To Help the Poor, Move Beyond ‘Minimum’ Gestures
Author: Michael Saltsman
Publication Date: April 2013
Newspaper: Huffington Post
Topics: Minimum Wage
Actor and director Ben Affleck made news this week with the announcement that he’ll spend five days living on just $1.50 — the U.S.-dollar daily equivalent of extreme poverty, according to the Global Poverty Project.
Affleck’s heart is in the right place, but his actions won’t provide a measurable benefit for people who actually live in poverty. On that score, Affleck’s actions are not unlike a series of recently-introduced proposals to raise the federal minimum wage — well-intentioned but ultimately empty gestures that will do little to raise poor families out of poverty.
For poverty-reducing policies to benefit the poor, the benefits first have to be properly targeted to people living in poverty. On this count, a higher minimum wage fails miserably. Census Bureau data shows that over 60 percent of people living below the poverty line don’t work. They don’t need a raise — they need a job.
Among those who do earn the minimum wage, a majority actually don’t live in poverty. According to a forthcoming Employment Policies Institute analysis of Census Bureau data, over half over those covered by President Obama’s $9 proposal live in households with income at least twice the poverty level — and one-third are in households with an income three times or greater than the poverty level.
That’s because nearly 60 percent of affected employees aren’t single earners, according to the EPI report — they’re living in households where a parent or a spouse often earns an income far above the minimum. (The average family income of this group is $50,789). By contrast, we found that only nine percent of people covered by President Obama’s $9 minimum wage are single parents with children.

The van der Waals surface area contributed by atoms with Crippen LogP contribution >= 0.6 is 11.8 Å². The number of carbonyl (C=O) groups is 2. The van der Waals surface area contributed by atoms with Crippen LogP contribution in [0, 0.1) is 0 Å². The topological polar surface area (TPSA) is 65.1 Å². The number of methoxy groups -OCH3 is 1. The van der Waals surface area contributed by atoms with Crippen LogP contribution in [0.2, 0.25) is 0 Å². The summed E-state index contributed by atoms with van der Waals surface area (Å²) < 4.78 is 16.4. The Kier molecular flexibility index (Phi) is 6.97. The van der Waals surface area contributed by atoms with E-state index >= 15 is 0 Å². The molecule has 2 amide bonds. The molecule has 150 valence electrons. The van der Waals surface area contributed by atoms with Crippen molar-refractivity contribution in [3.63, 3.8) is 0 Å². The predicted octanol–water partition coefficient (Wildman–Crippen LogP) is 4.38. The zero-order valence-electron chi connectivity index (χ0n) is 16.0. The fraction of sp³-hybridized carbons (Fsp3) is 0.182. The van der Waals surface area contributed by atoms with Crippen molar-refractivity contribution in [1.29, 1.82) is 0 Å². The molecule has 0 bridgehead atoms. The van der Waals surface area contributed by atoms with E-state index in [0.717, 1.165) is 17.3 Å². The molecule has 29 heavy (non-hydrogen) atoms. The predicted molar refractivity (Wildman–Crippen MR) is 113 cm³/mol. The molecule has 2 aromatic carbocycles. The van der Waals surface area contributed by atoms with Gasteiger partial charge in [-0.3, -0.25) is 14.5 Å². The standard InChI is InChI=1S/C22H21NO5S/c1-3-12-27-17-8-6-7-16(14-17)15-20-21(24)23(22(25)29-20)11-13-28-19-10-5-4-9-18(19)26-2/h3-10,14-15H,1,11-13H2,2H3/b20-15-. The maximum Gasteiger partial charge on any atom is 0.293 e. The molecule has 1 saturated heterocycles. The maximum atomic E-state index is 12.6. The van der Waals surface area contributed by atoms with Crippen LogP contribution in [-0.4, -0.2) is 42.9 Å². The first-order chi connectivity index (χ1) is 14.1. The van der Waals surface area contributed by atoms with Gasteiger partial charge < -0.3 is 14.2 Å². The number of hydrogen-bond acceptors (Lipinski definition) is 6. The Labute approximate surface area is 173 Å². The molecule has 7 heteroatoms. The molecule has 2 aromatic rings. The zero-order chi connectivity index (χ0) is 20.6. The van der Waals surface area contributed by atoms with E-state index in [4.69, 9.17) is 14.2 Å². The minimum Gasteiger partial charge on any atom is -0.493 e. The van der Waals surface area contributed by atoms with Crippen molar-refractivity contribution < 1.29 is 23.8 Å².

It’s for reasons like these that the majority of academic research shows little connection between a higher minimum wage and reductions in poverty. For instance, economists from American and Cornell Universities examined data from the 28 states that raised their minimum wages between 2003 and 2007, and found no associated reductions in poverty.
Of course, poor targeting isn’t the only problem. The vast majority of economic research–including 85 percent of the most credible studies from the last two decades — finds that job loss for the least-skilled employees follows on the heels of minimum wage hikes.
That’s why better-targeted policies like the Earned Income Tax Credit (EITC) deserve the support of politicians and public figures who want to do something about poverty. It’s been empirically proven to boost employment and incomes, without the unintended consequences of a wage hike. Accounting for the EITC, the full-time hourly wage for many minimum wage earners is already above the $9 figure that President Obama has proposed.
Boosting the EITC might not have the same media appeal of a higher minimum wage (or of Ben Affleck’s pledge, for that matter), but it does what neither wage hikes or the Affleck pledge can — actually make a measurable difference for the poor.
Michael Saltsman is the research director at the Employment Policies Institute.